All I am doing is proposing , through this thread, that we attempt to characterize our Internally focused lenses, to get a better understanding of lens performance.

Also if focal length loss at close focus can be as severe as my tests with the vivitar suggest, this can change one's approach in a studio. It is very clear that in the 1-2 meter working distance, I can do things with my vivitar 85 that I can't do with my super tak 85. On the other hand, if magnification is what I am looking for, my super tak 85 would be the lens to select.

03-08-2011, 06:54 AM   #9
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Confused

I have to admit, I am confused.

Went back and re-checked my 85F1.4, and can't now re-produce what I measured before. I must have in the first quick check, made a data entry.

In fact, unlike my Tammy which reduces focal length, to focus closer, the 85F1.4 actually seems to go the other way.

At minimum focus, it's focal length is 94mm, and tapers down rather quickly to 89 m by 1.9 meters distance

my first calculation was based upon believing the focus distance scale, which may not have been a good idea.
03-08-2011, 07:02 AM   #10
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Some lens designs appear to suffer from "breathing" more than others In a recent (unscientific) test I compared my Sigma 180mm f/3.5 APO EX DG [IF] to my FA*200mm f/4 ED [IF] Macro. As far as I can tell neither lens appears to be losing much focal length, I could easily attribute any loss of focal length to my testing method. One of the easiest ways to observe this effect is by racking the lens from infinity to closest focus distance with a k7/k5 with live view with the grid display turned on.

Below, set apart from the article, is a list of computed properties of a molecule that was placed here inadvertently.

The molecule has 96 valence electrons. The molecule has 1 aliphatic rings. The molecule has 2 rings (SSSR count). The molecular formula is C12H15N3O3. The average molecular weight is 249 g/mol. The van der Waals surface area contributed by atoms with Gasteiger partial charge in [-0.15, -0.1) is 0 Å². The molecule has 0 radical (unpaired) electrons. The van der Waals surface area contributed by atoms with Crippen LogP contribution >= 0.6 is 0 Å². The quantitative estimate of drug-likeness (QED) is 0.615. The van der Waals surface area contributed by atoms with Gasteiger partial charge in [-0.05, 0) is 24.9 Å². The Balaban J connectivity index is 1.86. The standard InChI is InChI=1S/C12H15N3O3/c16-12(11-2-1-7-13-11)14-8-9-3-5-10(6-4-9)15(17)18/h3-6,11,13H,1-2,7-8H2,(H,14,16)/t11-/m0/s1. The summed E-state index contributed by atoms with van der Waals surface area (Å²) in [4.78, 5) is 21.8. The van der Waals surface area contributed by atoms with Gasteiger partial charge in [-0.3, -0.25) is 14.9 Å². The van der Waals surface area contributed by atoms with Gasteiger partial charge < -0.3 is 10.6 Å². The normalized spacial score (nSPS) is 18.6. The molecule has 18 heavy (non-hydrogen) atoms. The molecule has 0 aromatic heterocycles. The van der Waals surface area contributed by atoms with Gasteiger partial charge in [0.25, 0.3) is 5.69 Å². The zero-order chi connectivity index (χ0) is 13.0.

03-08-2011, 08:22 AM   #11
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Lowell is correct as far as I know.

Lenses always follow the thin lens optics rule:
1/f = 1/image.distance + 1/object.distance even for complex lenses.

The other simple thin lens optics rule always followed is:
magnification = image.distance/object.distance =image.size/object.size even for complex lenses.

This is because the various parameters of real lenses (principal points, etc.) are defined so the above rules are followed (image distance is measured from the "rear principal point" and object distance is measured from the "front principal point").

It follows from these basic rules that:
object.distance=f(1+1/magnification) or equivalently (as Lowell put it) m = f/(d-f) (edited for sign error)

Dave


PS There's often an error introduced in DIY measurements and application of these relationships because a real lens has thickness (the front and rear principal planes do not coincide.) However, such measurements can give one a good idea of what's going on with internal focus lenses as they are zoomed and focused.

Last edited by newarts; 03-10-2011 at 04:21 AM.
03-08-2011, 08:38 AM   #12
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QuoteOriginally posted by Digitalis Quote
Some lens designs appear to suffer from "breathing" more than others In a recent (unscientific) test I compared my Sigma 180mm f/3.5 APO EX DG [IF] to my FA*200mm f/4 ED [IF] Macro. As far as I can tell neither lens appears to be losing much focal length, I could easily attribute any loss of focal length to my testing method. One of the easiest ways to observe this effect is by racking the lens from infinity to closest focus distance with a k7/k5 with live view with the grid display turned on.